I’ve had Carnap’s The Logical Syntax of Language on my shelves for over forty years. I can’t say it was ever much consulted; but I’ve been reading large chunks of it today, in connection with Gödel. Carnap’s book is often credited with the first statement of the general Diagonalization Lemma, and I wanted to double check this. (The credit seems to be somewhat misplaced in fact, but that’s for my next post!)
Reading the early pages of the book, I’ve been struck by how good the 1937 translation seems. Well, I can’t vouch for its accuracy — for I don’t have the German to check — but it’s very readable, and seems entirely sure-footed with the logical ideas (though that of course could be because of careful oversight by Carnap). The translation is by Amethe Smeaton, who is warmly thanked in the Preface to the English Edition. But who was she?
A Countess von Zeppelin, no less. (But no, not the Countess who later threatened to sue Led Zeppelin for illegal use of her family name.) Which makes me wonder: what led the Countess to becoming a translator, and why did she become involved in this project. What was her background that made her an apt choice for translating this book of all books?
She’d translated before, a history book by Paul Frischauer, Prince Eugene: A Man and a Hundred Years of History, first published in German in 1933, translated in 1934, and still in print. Later she translated Schlick’s Philosophy of Nature (1949), Walter Schubart’s Russia and Western Man (1950), Bruno Freytag’s Philosophical Problems of Mathematics (1951), and a book by Karl Kobald Springs of Immortal Sound (1950), on places in Austria associated with composers. She also co-translated Werner Heisenberg’s Nuclear Physics (1953). That’s a rather remarkable catalogue! And she wasn’t “just” a translator: she was competent enough to be asked to review a group of logic and philosophy of science books for Nature in 1938 (she writes the composite review in a way that indicates she was very much up with developments).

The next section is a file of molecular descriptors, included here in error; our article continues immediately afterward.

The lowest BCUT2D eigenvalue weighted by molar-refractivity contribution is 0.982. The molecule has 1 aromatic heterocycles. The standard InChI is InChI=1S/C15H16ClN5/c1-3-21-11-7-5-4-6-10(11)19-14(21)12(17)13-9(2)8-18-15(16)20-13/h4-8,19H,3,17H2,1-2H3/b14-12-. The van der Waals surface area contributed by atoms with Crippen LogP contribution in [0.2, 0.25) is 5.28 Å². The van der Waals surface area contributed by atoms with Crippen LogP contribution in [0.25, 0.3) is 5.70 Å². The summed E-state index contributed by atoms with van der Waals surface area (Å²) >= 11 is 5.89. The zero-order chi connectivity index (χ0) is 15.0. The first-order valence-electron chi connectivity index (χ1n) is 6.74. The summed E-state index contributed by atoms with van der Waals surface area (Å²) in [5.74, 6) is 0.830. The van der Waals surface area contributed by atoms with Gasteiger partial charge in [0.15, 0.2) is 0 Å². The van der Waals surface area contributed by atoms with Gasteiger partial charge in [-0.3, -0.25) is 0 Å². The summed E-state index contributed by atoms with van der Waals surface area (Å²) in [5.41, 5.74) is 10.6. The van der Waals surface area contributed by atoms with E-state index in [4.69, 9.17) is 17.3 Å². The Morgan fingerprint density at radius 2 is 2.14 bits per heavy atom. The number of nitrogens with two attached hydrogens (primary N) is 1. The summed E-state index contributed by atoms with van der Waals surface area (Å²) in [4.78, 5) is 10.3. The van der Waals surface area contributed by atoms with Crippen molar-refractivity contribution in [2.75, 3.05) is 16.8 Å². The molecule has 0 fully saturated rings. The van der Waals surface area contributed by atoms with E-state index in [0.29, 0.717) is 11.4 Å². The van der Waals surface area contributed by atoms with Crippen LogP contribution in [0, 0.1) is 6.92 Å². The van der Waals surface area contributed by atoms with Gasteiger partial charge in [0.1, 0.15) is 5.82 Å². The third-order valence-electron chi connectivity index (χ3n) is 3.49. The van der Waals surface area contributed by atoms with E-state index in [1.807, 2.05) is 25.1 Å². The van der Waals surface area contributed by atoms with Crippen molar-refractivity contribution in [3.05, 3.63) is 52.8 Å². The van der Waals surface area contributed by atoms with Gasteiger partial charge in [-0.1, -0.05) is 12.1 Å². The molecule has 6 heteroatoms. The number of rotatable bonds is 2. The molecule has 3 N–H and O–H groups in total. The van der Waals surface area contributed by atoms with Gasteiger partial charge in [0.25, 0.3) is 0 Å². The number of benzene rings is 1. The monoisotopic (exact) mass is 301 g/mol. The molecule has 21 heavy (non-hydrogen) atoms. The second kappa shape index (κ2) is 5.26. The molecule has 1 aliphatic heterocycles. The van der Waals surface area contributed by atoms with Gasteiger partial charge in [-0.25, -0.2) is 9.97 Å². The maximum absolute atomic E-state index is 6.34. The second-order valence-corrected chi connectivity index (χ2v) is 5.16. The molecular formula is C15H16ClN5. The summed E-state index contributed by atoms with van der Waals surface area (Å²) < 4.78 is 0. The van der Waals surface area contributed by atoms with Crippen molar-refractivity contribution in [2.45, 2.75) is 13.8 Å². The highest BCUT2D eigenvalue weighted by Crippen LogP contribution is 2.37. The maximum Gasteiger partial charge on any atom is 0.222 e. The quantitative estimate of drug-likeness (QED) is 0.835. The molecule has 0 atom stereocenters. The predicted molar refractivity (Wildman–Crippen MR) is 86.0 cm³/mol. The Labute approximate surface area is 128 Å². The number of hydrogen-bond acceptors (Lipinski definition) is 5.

But that is all I’ve been able to discover. Amethe von Zeppelin (that seems the name she most used) was, at least for a period, seemingly very knowledgeable about the then contemporary developments in logic and the philosophy of science, and it seems she had very wide intellectual interests (if we can assume a Countess von Zeppelin could at least choose which translations she wanted to take on). I’d like to know more. But, as Mrs Logic Matters opined, it seems she is another woman whose history has been written in water. Or is there someone out there who can help fill in her picture a little?